Katz, Jack. 1997. On Ethnographic Warrants. Sociological Methods and Research, 25(4), 391- 423.

Ochs, E. 1979. Transcription as theory. In E. Ochs & B. Scheffelin (Eds). Developmental Pragmatics. Academic Press.

Valli, L. & Chambliss, M. 2007. Creating classroom cultures: One teacher, two lessons, and a high-stakes test. Anthropology & Education Quarterly, 38(1), 57-75.

ON YOUR OWN: Discuss questions and preliminary analysis with research participants

DUE: Fieldnotes #3

Week 13:

Ethnographic Categories: Lads, Ear’oles, Hallway Hangers, Brothers, Troublemakers, Schoolboys…

Willis, P. 1977. Learning to Labor: How Working Class Kids Get Working Class Jobs. New York: Columbia University Press. Excerpt.

MacLeod, J. 1995. Ain’t No Makin’ It: Aspirations and Attainment in a Low Income Neighborhood. Boulder: Westview Press. 25-60.

McDermott, R. & Varenne, H. (1998). Adam, Adam, Adam, and Adam: The cultural construction of a learning disability. In H. Varenne & R. McDermott (Eds.), Successful failure: The school America builds (25-44). Boulder, CO: Westview Press.

Lee, S. 2001. More than ‘model minorities’ or ‘delinquents’: A look at Hmong American high school students. Harvard Educational Review. 71(3), 505-527.

Clips from The Wire, Stoop Kids and Corner Kids

GUEST: Patrick Johnson, Youth Radio

DUE: Conceptual Memo

Week 14:

Just When You Thought You Had it Right… Analysis of Analysis

Wacquant, Loïc. 2002. “Scrutinizing the Street: Poverty, Morality, and the Pitfalls of Urban Ethnography.” American Journal of Sociology 107-6 (May): 1468-1532.

Anderson, E. 1990. Streetwise: Race, class, and change in an urban community. Chicago: University of Chicago Press.

Newmann, K. 1999. No shame in my game: The working poor in the inner city. New York: Vintage Books.

Burawoy, M. 2003. “Revisits: An Outline of a Theory of Reflexive Ethnography.” American Sociological Review 68-5 (October): 645-679.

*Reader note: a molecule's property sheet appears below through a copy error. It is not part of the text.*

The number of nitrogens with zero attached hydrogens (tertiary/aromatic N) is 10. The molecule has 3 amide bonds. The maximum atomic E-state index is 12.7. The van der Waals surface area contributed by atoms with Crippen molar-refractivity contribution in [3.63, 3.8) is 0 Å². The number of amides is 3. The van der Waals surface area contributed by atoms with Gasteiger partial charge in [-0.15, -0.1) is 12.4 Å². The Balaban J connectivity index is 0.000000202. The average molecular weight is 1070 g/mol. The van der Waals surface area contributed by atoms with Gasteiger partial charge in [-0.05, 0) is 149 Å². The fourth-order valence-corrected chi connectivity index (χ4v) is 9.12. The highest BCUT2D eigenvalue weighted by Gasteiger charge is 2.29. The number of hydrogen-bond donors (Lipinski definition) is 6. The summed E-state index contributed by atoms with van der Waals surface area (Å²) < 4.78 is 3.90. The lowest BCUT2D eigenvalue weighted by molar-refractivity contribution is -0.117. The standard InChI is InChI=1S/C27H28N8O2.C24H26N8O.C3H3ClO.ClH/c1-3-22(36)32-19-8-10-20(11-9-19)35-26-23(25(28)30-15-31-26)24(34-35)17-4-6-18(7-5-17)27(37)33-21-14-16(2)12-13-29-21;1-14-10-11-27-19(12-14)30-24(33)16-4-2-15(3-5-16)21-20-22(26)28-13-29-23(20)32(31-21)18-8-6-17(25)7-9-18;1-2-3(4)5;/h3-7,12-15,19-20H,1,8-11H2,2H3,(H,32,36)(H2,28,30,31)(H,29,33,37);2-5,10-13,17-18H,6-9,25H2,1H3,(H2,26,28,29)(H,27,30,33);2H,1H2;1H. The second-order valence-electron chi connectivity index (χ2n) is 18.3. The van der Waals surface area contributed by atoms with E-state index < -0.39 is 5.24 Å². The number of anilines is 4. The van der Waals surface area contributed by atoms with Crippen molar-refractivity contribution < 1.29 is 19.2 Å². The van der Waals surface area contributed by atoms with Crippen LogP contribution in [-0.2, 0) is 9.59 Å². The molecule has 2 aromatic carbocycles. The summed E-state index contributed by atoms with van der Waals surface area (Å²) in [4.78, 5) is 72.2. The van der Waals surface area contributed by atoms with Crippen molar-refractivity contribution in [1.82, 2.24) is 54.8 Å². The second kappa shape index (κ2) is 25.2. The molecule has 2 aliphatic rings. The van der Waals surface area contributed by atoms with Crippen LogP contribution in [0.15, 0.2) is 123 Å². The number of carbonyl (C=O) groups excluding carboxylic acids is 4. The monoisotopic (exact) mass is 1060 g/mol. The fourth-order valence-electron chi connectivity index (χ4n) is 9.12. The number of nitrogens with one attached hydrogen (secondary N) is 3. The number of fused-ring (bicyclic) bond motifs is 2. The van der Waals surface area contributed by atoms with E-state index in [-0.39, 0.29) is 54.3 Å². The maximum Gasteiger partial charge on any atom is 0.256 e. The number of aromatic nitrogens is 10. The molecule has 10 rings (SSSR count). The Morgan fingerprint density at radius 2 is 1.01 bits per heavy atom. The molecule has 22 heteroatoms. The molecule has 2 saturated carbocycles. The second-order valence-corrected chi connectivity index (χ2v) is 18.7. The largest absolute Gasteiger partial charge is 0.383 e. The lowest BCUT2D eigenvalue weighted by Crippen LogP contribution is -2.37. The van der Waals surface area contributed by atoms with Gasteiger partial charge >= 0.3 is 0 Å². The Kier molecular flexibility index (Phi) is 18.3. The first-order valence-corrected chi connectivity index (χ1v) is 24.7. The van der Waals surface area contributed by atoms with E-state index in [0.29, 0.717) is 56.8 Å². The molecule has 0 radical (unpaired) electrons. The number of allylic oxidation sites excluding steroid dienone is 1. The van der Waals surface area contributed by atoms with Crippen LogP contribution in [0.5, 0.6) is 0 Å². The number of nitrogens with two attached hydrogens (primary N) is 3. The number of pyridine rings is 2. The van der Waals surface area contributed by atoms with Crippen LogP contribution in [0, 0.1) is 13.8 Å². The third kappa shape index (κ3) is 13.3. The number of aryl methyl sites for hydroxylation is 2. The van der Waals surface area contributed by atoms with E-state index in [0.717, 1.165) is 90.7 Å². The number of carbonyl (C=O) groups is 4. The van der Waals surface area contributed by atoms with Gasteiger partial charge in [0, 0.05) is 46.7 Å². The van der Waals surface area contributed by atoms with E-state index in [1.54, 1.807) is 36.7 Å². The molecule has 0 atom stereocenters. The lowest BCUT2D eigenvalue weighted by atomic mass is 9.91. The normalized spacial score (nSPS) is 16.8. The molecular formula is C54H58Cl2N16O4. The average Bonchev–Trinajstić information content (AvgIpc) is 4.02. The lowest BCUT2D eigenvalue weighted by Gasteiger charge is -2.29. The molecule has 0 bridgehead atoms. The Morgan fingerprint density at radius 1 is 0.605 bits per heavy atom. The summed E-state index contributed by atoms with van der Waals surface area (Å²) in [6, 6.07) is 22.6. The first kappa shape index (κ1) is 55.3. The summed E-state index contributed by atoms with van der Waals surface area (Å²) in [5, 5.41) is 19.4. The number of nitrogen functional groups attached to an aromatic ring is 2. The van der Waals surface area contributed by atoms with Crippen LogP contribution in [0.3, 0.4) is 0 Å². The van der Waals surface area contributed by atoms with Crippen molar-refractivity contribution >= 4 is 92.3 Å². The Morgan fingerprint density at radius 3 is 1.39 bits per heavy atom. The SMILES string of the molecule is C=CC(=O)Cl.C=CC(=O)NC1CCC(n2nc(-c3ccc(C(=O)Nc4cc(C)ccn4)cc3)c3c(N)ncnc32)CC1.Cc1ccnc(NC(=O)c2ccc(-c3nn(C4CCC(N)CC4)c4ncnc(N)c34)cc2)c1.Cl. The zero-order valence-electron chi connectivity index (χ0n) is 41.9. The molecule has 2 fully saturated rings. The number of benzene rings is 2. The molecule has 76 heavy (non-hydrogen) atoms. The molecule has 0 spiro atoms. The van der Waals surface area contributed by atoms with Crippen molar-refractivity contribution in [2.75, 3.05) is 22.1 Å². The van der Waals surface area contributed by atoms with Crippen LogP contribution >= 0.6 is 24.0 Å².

Fordham, S. & Ogbu, J. 1986. Black students’ school success: Coping with the “‘burden of ‘acting white.’” Urban Review. 18(3).

Denzin, N., Lincoln, Y., Giardina, M. 2006. Disciplining qualitative research. International Journal of Qualitative Studies in Education. 19(6), 769-782.

DUE: Come to class prepared to present and discuss preliminary/emergent findings

Week 15:


Okabe, Daisuke and Mizuko Ito. 2006. “Everyday Contexts of Camera Phone Use: Steps Toward Technosocial Ethnographic Frameworks.” In Joachim Höflich and Maren Hartmann Ed., Mobile Communication in Everyday Life. Berlin: Frank & Timme.

Pascoe, C.J. 2007. What if a guy hits on you? Intersections of gender, sexuality, and age in fieldwork with adolescents. In A. Best (Ed.), Representing Youth: Methodological Issues in Critical Youth Studies. New York: New York University Press.

Maira, S. 2005. The intimate and the imperial: South Asian Muslim immigrant youth after 9/11. In S. Maira & E. Soep (Eds.) Youthscapes: The popular, the national, the global (64-81). Philadelphia: University of Pennsylvania Press.

boyd, d. (in press) “Why Youth (Heart) Social Network Sites: The Role of Networked
al Life.” MacArthur Foundation Series on Digital Learning, Identity Volume (ed.
David Buckingham).

Ethical Decision Making and Internet Research, retrieved on August 23, 2007 from:

DUE: Final Paper